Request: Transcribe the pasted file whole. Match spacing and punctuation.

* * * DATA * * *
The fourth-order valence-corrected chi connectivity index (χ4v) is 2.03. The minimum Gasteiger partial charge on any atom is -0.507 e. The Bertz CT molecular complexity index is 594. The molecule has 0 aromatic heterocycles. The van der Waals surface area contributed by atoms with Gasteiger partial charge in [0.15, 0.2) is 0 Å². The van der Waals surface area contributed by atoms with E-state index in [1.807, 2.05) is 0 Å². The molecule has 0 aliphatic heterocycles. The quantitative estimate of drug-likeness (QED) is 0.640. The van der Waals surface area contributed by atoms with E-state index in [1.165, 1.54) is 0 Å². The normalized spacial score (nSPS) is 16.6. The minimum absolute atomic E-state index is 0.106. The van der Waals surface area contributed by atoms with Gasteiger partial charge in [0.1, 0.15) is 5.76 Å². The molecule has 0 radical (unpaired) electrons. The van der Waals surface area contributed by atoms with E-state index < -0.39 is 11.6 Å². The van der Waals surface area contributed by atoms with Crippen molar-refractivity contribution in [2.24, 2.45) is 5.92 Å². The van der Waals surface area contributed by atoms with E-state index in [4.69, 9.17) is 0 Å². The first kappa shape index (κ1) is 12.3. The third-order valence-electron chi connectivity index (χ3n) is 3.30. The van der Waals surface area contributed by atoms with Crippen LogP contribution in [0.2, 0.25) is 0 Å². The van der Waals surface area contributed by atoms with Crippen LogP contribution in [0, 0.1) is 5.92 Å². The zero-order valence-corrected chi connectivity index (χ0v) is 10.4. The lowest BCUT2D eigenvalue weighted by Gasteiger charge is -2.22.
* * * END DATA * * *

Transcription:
The fourth-order valence-corrected chi connectivity index (χ4v) is 2.03. The minimum Gasteiger partial charge on any atom is -0.507 e. The Bertz CT molecular complexity index is 594. The molecule has 0 aromatic heterocycles. The van der Waals surface area contributed by atoms with Gasteiger partial charge in [0.15, 0.2) is 0 Å². The van der Waals surface area contributed by atoms with E-state index in [1.807, 2.05) is 0 Å². The molecule has 0 aliphatic heterocycles. The quantitative estimate of drug-likeness (QED) is 0.640. The van der Waals surface area contributed by atoms with E-state index in [1.165, 1.54) is 0 Å². The normalized spacial score (nSPS) is 16.6. The minimum absolute atomic E-state index is 0.106. The van der Waals surface area contributed by atoms with Gasteiger partial charge in [0.1, 0.15) is 5.76 Å². The molecule has 0 radical (unpaired) electrons. The van der Waals surface area contributed by atoms with E-state index < -0.39 is 11.6 Å². The van der Waals surface area contributed by atoms with Crippen molar-refractivity contribution in [2.24, 2.45) is 5.92 Å². The van der Waals surface area contributed by atoms with E-state index in [4.69, 9.17) is 0 Å². The first kappa shape index (κ1) is 12.3. The third-order valence-electron chi connectivity index (χ3n) is 3.30. The van der Waals surface area contributed by atoms with Crippen LogP contribution in [0.2, 0.25) is 0 Å². The van der Waals surface area contributed by atoms with Crippen LogP contribution in [0, 0.1) is 5.92 Å². The zero-order valence-corrected chi connectivity index (χ0v) is 10.4. The lowest BCUT2D eigenvalue weighted by Gasteiger charge is -2.22.